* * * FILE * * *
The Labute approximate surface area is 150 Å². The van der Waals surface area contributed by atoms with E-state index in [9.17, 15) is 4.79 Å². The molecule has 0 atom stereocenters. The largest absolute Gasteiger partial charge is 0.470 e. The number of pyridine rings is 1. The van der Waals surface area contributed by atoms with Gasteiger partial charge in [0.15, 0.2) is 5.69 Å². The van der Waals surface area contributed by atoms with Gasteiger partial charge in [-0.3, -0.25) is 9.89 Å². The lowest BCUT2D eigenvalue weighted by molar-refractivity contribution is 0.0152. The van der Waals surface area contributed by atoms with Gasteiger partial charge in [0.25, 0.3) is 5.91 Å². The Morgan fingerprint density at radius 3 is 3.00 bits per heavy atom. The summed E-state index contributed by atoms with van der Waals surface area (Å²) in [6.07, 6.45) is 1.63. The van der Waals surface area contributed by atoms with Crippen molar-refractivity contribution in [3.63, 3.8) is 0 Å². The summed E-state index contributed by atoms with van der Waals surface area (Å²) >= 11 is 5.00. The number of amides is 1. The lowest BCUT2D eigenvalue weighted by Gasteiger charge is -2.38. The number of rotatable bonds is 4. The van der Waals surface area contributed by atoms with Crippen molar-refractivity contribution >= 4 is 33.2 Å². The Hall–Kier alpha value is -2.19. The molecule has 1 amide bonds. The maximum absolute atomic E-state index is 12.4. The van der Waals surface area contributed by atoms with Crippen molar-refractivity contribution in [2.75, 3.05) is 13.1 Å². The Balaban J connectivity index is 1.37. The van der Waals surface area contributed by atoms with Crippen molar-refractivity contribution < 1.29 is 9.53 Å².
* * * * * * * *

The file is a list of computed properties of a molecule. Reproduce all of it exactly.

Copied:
The Labute approximate surface area is 150 Å². The van der Waals surface area contributed by atoms with E-state index in [9.17, 15) is 4.79 Å². The molecule has 0 atom stereocenters. The largest absolute Gasteiger partial charge is 0.470 e. The number of pyridine rings is 1. The van der Waals surface area contributed by atoms with Gasteiger partial charge in [0.15, 0.2) is 5.69 Å². The van der Waals surface area contributed by atoms with Gasteiger partial charge in [-0.3, -0.25) is 9.89 Å². The lowest BCUT2D eigenvalue weighted by molar-refractivity contribution is 0.0152. The van der Waals surface area contributed by atoms with Gasteiger partial charge in [0.25, 0.3) is 5.91 Å². The Morgan fingerprint density at radius 3 is 3.00 bits per heavy atom. The summed E-state index contributed by atoms with van der Waals surface area (Å²) in [6.07, 6.45) is 1.63. The van der Waals surface area contributed by atoms with Crippen molar-refractivity contribution in [3.63, 3.8) is 0 Å². The summed E-state index contributed by atoms with van der Waals surface area (Å²) >= 11 is 5.00. The number of amides is 1. The lowest BCUT2D eigenvalue weighted by Gasteiger charge is -2.38. The number of rotatable bonds is 4. The van der Waals surface area contributed by atoms with Crippen molar-refractivity contribution >= 4 is 33.2 Å². The Hall–Kier alpha value is -2.19. The molecule has 1 amide bonds. The maximum absolute atomic E-state index is 12.4. The van der Waals surface area contributed by atoms with Crippen molar-refractivity contribution in [2.75, 3.05) is 13.1 Å². The Balaban J connectivity index is 1.37. The van der Waals surface area contributed by atoms with Crippen molar-refractivity contribution < 1.29 is 9.53 Å².